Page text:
Sunday, 6 December 2015

The Krays: Kill Order

They were the best years of our lives. They called them the swinging sixties. The Beatles and The Rolling Stones were rulers of pop music, Carnaby Street ruled the fashion world... and me and my brother ruled London. We were f*****g untouchable.” – Ron Kray

In the 1960s, twins Ronald and Reginald Kray were the most feared gangsters in London. But with 1990’s The Krays and 2015’s arguably affectionately titled Legend, there has always been a certain sense of glorifying and glamorising their lives for cinema – mainly due to their mythical, celebrity-like status. Director Chris Matthews and true crime writer/friend of the Krays Bernard O’Mahoney decided that it is time to tell ‘the truth behind the legend’ with this ‘definitive documentary’. Out now on DVD comes The Krays: Kill Order.

The main pull factor for The Krays: Kill Order is the fact that all of the interviews in the film are with Ronald and Reginald’s contemporaries – friends, allies and enemies – and not the usual fluff you get with these documentaries. There’s no ‘crime experts’ or ‘historians’ here. It’s all ageing faces from the day. Of course, differing accounts of certain stories mean you have to take some things with a pinch of salt, but there is nothing more engrossing than a gangland tale coming directly from the mouth of someone who was there, such as Freddie Foreman or Eddie Richardson. I should state here that I don’t condone violence or criminal acts – a lot of people wouldn’t even watch a Krays documentary because they are so opposed. But to me, it’s history. Plain and simple. Whether or not you agree with the dark side of the story is irrelevant. Just like watching a documentary about a serial killer doesn’t make you one, watching this doesn’t make you a gangster. Furthermore, the decision to interview the Krays’ enemies as well as friends completely eliminates any bias and stops Kill Order from being a love letter to the twins, something the recent Legend has been accused of by some. You will hear both sides to the story here so be prepared. But there’s no brainwashing here or attempts to sway you either way – atleast up until the somewhat damning closing statements.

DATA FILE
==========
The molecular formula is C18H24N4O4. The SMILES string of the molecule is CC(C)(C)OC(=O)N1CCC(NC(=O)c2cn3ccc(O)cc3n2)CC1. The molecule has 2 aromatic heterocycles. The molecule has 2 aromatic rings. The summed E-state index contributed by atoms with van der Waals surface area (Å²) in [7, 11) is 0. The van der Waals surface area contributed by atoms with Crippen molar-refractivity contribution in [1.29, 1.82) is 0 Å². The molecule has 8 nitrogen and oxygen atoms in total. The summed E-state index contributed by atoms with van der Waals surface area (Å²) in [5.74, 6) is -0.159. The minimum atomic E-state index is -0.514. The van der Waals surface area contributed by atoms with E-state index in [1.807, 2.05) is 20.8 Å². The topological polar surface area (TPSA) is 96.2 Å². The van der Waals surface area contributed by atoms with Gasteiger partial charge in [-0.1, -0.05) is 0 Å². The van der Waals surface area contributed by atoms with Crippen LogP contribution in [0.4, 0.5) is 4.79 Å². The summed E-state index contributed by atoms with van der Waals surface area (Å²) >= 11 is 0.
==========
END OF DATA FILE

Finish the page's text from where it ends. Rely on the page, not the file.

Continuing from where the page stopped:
Coming in at a feature-length 90 minutes, Kill Order could’ve easily been a dull, slow affair. Thankfully, due to expert pacing and some really absorbing anecdotes, the film flies by – despite containing a book’s worth of information. The story is told thankfully without cheesy reconstructions but rather purely through the power of story-telling, with help from Freddie Foreman, Frankie Fraser, Eddie Richardson, Albert Donaghue and Lenny Hamilton to name but a few. We’re also given some rare audio recordings of an aged Reggie Kray before his death, and presented with countless photographs – some rare, some iconic. For the most part, Kill Order doesn’t feel like a documentary. It feels like sitting down with these men and being told these dark tales. And funnily enough, there is a market for that. Many of these faces can actually be hired for party speaking engagements, because (and I quote from Eddie Richardson’s website) ‘diners relish the true stories of gangland London’! Well, that’s my next dinner party sorted!Have you tried the ham? It tastes even nicer while you’re listening to stories about murder!

I admit, before watching this I wasn’t massively well-informed on the history. I’ve seen Legend and The Krays, sure. I’ve had a scan of the twins’ Wikipedia page. But I haven’t read any books or seen any other documentaries. As such, a lot of the information here was new to me and the film came off as highly informative. I can’t possibly speak for any of the Krays’ fans who’ve read one of the 30+ books on the subject – for all I know, this could all be old information now, repackaged in a new film to cash in on the release of Legend. But as a companion piece to that film, or someone who wants to learn the key faces, names and facts of the Kray story, Kill Order is a pretty damn good place to start.

Extremely engrossing, informative and well-made, The Krays: Kill Order gets a solid 5/5.


Sam Love

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